Girish Mahajan (Editor)

Ardley, Oxfordshire

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Covid-19
OS grid reference  SP5427
Region  South East
Sovereign state  United Kingdom
Local time  Tuesday 5:02 PM
District  Cherwell District
UK parliament constituency  Banbury
Civil parish  Ardley
Country  England
Area  8.79 km²
Shire county  Oxfordshire
Dialling code  01869
Ardley, Oxfordshire
Population  751 (both for parish, with Fewcott) (2011 Census)
Weather  6°C, Wind SW at 19 km/h, 85% Humidity

Ardley is a village in Ardley with Fewcott civil parish in Oxfordshire, England, about 4 miles (6.4 km) northwest of Bicester.

Contents

Map of Ardley, UK

The parish includes the village of Fewcott that is now contiguous with Ardley. The two villages are either side of a stream that rises at Fritwell, flows south to Ardley, then turns east through Stoke Lyne to Fringford. There it joins Crowell Brook, which continues east into Buckinghamshire and ultimately becomes part of the Great Ouse.

The 2011 Census recorded the population of Ardley and Fewcott parish as 751.

Natural history

The limestone quarry at Ardley has yielded a significant find of dinosaur tracks (ichnites), discovered in 1997 and thought to have been left by Megalosaurus and possibly Cetiosaurus.

There is a site of special scientific interest in the village with a colony of the great crested newts and an outcrop of Jurassic limestone.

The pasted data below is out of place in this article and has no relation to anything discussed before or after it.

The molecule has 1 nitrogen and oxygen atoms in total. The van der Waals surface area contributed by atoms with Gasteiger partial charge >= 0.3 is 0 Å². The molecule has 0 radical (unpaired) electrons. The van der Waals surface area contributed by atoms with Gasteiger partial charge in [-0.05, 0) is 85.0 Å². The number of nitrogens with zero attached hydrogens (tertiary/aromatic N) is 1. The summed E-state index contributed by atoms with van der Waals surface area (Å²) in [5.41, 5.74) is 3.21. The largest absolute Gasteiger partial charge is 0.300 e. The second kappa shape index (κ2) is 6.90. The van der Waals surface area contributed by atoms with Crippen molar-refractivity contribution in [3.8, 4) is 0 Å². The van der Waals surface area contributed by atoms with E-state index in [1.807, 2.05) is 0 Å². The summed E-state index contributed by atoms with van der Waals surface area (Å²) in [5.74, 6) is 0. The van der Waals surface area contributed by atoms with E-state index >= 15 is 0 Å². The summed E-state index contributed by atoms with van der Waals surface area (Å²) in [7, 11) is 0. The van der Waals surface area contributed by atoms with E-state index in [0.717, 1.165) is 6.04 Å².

Castle

Ardley Castle is a motte-and-bailey which is believed to have been built early in the 12th century during the civil war between Empress Matilda and King Stephen.

Parish church

The Church of England parish church of Saint Mary dates from at least 1074. The original church was demolished and completely rebuilt, but both the chancel and the bell tower of the present building contain small amounts of re-used Norman stonework. The present Early English Gothic chancel was built late in the 12th or early in the 13th century. The tower has a saddleback roof and may have been built in the 13th or 14th century. The present nave was built in 1793 and has a west gallery that was added in 1834.

St Mary's is now part of the Benefice of Cherwell Valley, along with the parishes of Fritwell, Lower Heyford, Somerton, Souldern and Upper Heyford.

The canal engineer Samuel Simcock (1727–1804) and his wife Esther (1720–1808), a sister of James Brindley, are buried at St Mary's.

Economic history

In 1910 the Great Western Railway completed a new main line linking Ashendon Junction and Aynho Junction to shorten the high-speed route between its termini at London Paddington and Birmingham Snow Hill. The line passes within a few hundred yards of Ardley and the GWR opened a railway station on the main road just south of the village. British Railways closed Ardley railway station in 1963. The railway remains open and is now part of the Chiltern Main Line.

In 1990 the section of the M40 motorway between Wheatley, Oxfordshire and Hockley Heath was built. M40 Junction 10 with the A43 road is about 550 yards (500 m) northeast of Ardley and its Cherwell Valley services are about 1,100 yards (1 km) from the village.

Amenities

Ardley has a public house, the Fox and Hounds. Fewcott also has a pub, the White Lion Inn.

The village has no shops. Those at Cherwell Valley services are the nearest to the village.

Ardley United Football Club is a Non-League football club whose first team plays its home games at The Playing Fields. Its first team is in the FTL Futbol Hellenic League Premier Division.

References

Ardley, Oxfordshire Wikipedia


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